Del Vecchio, Mark. Postmodern Ceramics. New York, NY: Thames & Hudson Inc., 2001.

Hida, Toyojiro. "Roseline's Pots-- Just Like Dignified Living Creatures." The Urbest 6 (Spring 1991).

Hopper, Robin. The Ceramic Spectrum: A Simplified Approach to Glaze & Color Development. Radnor, PA: Chilton Book Co, 1984.

Hugo, Joan. "Attractive Opposites: Roseline Delisle Finds Strength in Fragility." Elle Decor, September 1990.

Kazuno, Koike. "Roseline Delisle" Creation International 6 (1990).

Levin, Elaine. The History of American Ceramics, 1607 to the Present: From Pipkins and Bean Pots to Contemporary Forms. New York: H.N. Abrams, 1988.

Lynn, Martha Drexler. Clay Today Contemporary Ceramists and Their Work A Catalogue of the Howard and Gwen Laurie Smits Collection at the Los Angeles County Museum of Art. San Francisco, CA: Chronicle Books, 1990.

Margetts, Martina. International Crafts. New York, N.Y: Thames and Hudson, 1991.

Marks, Ben. "Roseline Delisle: Precise Porcelain." American Craft, June/July 1991.

Mathieu, Paul. "Profile: Roseline Delisle." Contact Magazine 88 (Spring 1992).

McKenna, Kristine. "Feats of Clay." Los Angeles Times, December 17, 1985.

Miller, R. Craig. Modern Design in the Metropolitan Museum of Art, 1890-1990. New York: The Museum, 1990.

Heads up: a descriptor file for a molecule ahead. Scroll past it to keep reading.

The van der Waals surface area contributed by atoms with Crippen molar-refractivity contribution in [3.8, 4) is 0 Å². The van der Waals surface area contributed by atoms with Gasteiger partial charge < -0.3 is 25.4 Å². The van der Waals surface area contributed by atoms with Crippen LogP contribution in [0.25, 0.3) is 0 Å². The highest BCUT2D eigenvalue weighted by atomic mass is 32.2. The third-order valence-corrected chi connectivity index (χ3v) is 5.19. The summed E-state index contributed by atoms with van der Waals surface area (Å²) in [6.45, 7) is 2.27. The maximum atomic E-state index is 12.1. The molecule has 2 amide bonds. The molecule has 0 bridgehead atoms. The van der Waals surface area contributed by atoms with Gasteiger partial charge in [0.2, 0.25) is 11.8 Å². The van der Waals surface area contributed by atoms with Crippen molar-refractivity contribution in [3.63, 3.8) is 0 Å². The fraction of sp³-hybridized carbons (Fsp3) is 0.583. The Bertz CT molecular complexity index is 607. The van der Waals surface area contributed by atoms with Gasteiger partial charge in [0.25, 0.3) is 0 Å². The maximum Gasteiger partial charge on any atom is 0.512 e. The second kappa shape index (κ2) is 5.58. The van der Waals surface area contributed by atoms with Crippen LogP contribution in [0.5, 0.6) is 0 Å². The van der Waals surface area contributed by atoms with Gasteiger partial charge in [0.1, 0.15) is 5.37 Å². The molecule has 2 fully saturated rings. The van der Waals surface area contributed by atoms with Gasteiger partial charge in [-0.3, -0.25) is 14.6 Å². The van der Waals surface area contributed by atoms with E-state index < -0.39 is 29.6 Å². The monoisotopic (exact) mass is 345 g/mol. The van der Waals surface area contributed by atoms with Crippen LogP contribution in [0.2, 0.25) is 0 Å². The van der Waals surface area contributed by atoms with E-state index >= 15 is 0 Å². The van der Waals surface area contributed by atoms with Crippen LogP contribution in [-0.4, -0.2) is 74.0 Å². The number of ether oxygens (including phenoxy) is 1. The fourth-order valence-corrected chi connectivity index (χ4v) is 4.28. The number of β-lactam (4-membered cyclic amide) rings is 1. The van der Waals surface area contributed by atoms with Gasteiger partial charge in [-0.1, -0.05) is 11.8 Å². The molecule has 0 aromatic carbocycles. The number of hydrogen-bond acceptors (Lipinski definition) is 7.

"Ms. Roseline Delisle is a Contemporary Ceramist." Nikkei Art, July 1991.

Perry, Barbara, ed. American Ceramics The Collection of the Everson Museum of Art. New York, NY: Rizzoli, 1989.

"Roseline Delisle." Axis 41 (Autumn 1991). 

Smith, Paul J., and Edward Lucie-Smith. Craft Today: Poetry of the Physical. New York, NY: American Craft Museum in association with Weidenfeld and Nicolson, 1986.

Smith, Penny. “Rosaline Delisle, Like a Dancer.” Ceramics: Art and Perception 22 (2001).

 

 

CV or Resume: Click Here to Download
Source: Frank Lloyd Gallery

CV or Resume: Click Here to Download
Source: Frank Lloyd Gallery, Elaine Levin Archive, University of Southern California

 

Typical Marks
Bowl
Form: Bowl
Materials: Porcelain
Method: Thrown
Surface Technique: Glaze
Courtesy Frank Lloyd Gallery
Photo: Gabrielle Seri
Courtesy Frank Lloyd Gallery
Photo: Gabrielle Seri
Série Pneumatique 38
Date: 1987
Form: Covered Jar
Materials: Porcelain
Method: Thrown
Surface Technique: Glaze
Metropolitan Museum of Art, Gift of Garth Clark and Mark Del Vecchio, 1988, 1988.375ab
Photo: TMP
Metropolitan Museum of Art, Gift of Garth Clark and Mark Del Vecchio, 1988, 1988.375ab
Photo: TMP
Untitled Vessel
Date: 2002
Form: Vase
Materials: Porcelain
Method: Thrown
Surface Technique: Glaze
Courtesy Frank Lloyd Gallery
Photo: Gabrielle Seri
Courtesy Frank Lloyd Gallery
Group of Vessel Forms
Form: Bottle
Method: Thrown
Courtesy Elaine Levin Archives, University of Southern California
Courtesy Elaine Levin Archives, University of Southern California
Vessel
Form: Vessel
Method: Thrown
Courtesy Elaine Levin Archives, University of Southern California
Courtesy Elaine Levin Archives, University of Southern California
Blue Vessel
Form: Vessel
Method: Thrown
Courtesy Elaine Levin Archives, University of Southern California
Courtesy Elaine Levin Archives, University of Southern California

Citation: "The Marks Project." Last modified November 5, 2018. http://www.themarksproject.org:443/marks/delisle